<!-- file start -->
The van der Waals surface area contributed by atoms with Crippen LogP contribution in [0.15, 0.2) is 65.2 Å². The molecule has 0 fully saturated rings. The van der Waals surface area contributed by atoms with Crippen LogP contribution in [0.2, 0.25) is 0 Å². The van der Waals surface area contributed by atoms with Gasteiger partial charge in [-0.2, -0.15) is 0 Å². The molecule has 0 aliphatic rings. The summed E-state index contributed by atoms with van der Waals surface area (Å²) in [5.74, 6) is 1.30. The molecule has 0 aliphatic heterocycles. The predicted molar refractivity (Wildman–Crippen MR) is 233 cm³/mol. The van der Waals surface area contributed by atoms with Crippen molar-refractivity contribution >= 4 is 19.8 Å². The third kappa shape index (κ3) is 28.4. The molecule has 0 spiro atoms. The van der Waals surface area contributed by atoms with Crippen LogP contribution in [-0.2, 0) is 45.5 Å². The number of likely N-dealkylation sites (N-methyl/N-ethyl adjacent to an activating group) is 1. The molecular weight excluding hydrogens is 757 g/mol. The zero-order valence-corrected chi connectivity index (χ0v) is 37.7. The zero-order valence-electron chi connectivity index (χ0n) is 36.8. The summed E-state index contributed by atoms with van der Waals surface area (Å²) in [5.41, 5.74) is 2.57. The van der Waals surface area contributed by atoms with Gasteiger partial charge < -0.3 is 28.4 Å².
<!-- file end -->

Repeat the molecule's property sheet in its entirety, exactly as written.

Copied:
The van der Waals surface area contributed by atoms with Crippen LogP contribution in [0.15, 0.2) is 65.2 Å². The molecule has 0 fully saturated rings. The van der Waals surface area contributed by atoms with Crippen LogP contribution in [0.2, 0.25) is 0 Å². The van der Waals surface area contributed by atoms with Gasteiger partial charge in [-0.2, -0.15) is 0 Å². The molecule has 0 aliphatic rings. The summed E-state index contributed by atoms with van der Waals surface area (Å²) in [5.74, 6) is 1.30. The molecule has 0 aliphatic heterocycles. The predicted molar refractivity (Wildman–Crippen MR) is 233 cm³/mol. The van der Waals surface area contributed by atoms with Crippen molar-refractivity contribution >= 4 is 19.8 Å². The third kappa shape index (κ3) is 28.4. The molecule has 0 spiro atoms. The van der Waals surface area contributed by atoms with Crippen LogP contribution in [-0.2, 0) is 45.5 Å². The number of likely N-dealkylation sites (N-methyl/N-ethyl adjacent to an activating group) is 1. The molecular weight excluding hydrogens is 757 g/mol. The zero-order valence-corrected chi connectivity index (χ0v) is 37.7. The zero-order valence-electron chi connectivity index (χ0n) is 36.8. The summed E-state index contributed by atoms with van der Waals surface area (Å²) in [5.41, 5.74) is 2.57. The van der Waals surface area contributed by atoms with Gasteiger partial charge < -0.3 is 28.4 Å².